Sign up ×
Stack Overflow is a community of 4.7 million programmers, just like you, helping each other. Join them; it only takes a minute:

I'm trying to capture only the digits between the <em> & </em> tags, without the <b> & </b> tags using basic regex. I've tried to think of ways, maybe lookarounds, but I'm just not that skilled...yet. Here's an example of the raw HTML:


Here is what I'd like the result to be:


The problem is sometimes these strings have the formatting HTML, and sometimes not. Sometimes there are extra - and / symbols, sometimes not. I'm using <em>.*<\/em> which is about as simple as it gets!

Thanks for your help :)

share|improve this question
Maybe a raw regex is not the easiest solution here - what language are you using? – thejh Nov 1 '11 at 17:15
Are you using a specific programming language? This would help you a lot. – Aurelio De Rosa Nov 1 '11 at 17:16
For such thing I would just replace all <b> and </b> occurrences in-place with empty string. – Lucho Nov 1 '11 at 17:20
If you're in the browser, just parse the string and then retrieve the text content of the EM element. For instance, in jQuery: $( string ).text() – Šime Vidas Nov 1 '11 at 17:20
@Toby: Simple Question: What programming language are you using? – thejh Nov 1 '11 at 17:33

4 Answers 4

As has been said before, regex is probably not the easiest solution for this. But, if you really want to use it then you're probably best doing it in two passes:

echo "<em>4<b>4</b>9/<b>5</b>-<b>7</b>0</em>" | sed 's|<[^>]\+>||g' | sed 's|[^0-9]||g'

The first sed operation removes all html tags. The second removes all non-numeric characters.

share|improve this answer

First: As always, you probably shouldn't be using regex on html. There will always be edge cases it doesn't catch.

This is even more true if you're using a pure regex of some sort, and since you haven't specified anything else, I'll assume that is what you are using. So really, don't use regex.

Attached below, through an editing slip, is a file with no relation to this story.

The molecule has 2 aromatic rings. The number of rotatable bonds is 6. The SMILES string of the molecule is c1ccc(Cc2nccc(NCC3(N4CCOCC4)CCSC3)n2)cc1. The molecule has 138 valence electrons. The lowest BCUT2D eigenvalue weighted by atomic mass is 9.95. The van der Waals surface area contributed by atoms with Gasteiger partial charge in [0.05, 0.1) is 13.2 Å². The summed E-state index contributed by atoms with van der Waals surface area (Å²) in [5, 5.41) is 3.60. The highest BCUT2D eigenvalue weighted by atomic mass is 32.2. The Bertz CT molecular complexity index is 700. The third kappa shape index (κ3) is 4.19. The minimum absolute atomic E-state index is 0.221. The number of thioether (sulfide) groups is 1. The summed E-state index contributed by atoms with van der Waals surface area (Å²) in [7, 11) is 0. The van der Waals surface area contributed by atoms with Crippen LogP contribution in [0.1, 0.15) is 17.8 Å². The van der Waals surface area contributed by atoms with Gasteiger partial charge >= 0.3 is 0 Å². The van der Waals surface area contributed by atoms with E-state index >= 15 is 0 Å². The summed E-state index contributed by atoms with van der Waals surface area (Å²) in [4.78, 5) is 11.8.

That said, I would do this as two regexes - capture the string, then sub out any tags you don't want from the captured string (remember to match them using non-greedy matches!)

share|improve this answer

E.g. if you're in javascript, try this:

var str = "<em>4<b>4</b>9<b>5</b><b>7</b>0</em>";
str.replace(/<em>([^e]+)<\/em>/g, function(match, emInner) {
  console.log(emInner.replace(/[^0-9]/g, ''));

This prints 449570.

share|improve this answer

EDIT : <em>(?:(?:<b>)?[0-9]*(?:</b>)?)*</em>

EDIT 2 : <em>(?:\D*(\d+)\D*)*?</em> to handle non-digits characters in the mix, infact it looks event simpler than the first :).

share|improve this answer
I tried that before your suggestion and it doesn't work! – Toby Booth Nov 1 '11 at 17:28
This will match just <em><b>...</b><em> – Lucho Nov 1 '11 at 17:35
I forgot a (?:)* now it should work. Explanation on the downvote please? – KayKay Nov 1 '11 at 17:40
It's matching most of them. The reason the others aren't matching is because there are - and / symbols mixed into the string. Is there an addition to negate these. My apologies, I realise I omitted this from the initial post. p.s. I didn't downvote you. :) – Toby Booth Nov 1 '11 at 17:48
I updated the OP with more info. Thanks so far KayKay and others. – Toby Booth Nov 1 '11 at 17:56

Your Answer


By posting your answer, you agree to the privacy policy and terms of service.

Not the answer you're looking for? Browse other questions tagged or ask your own question.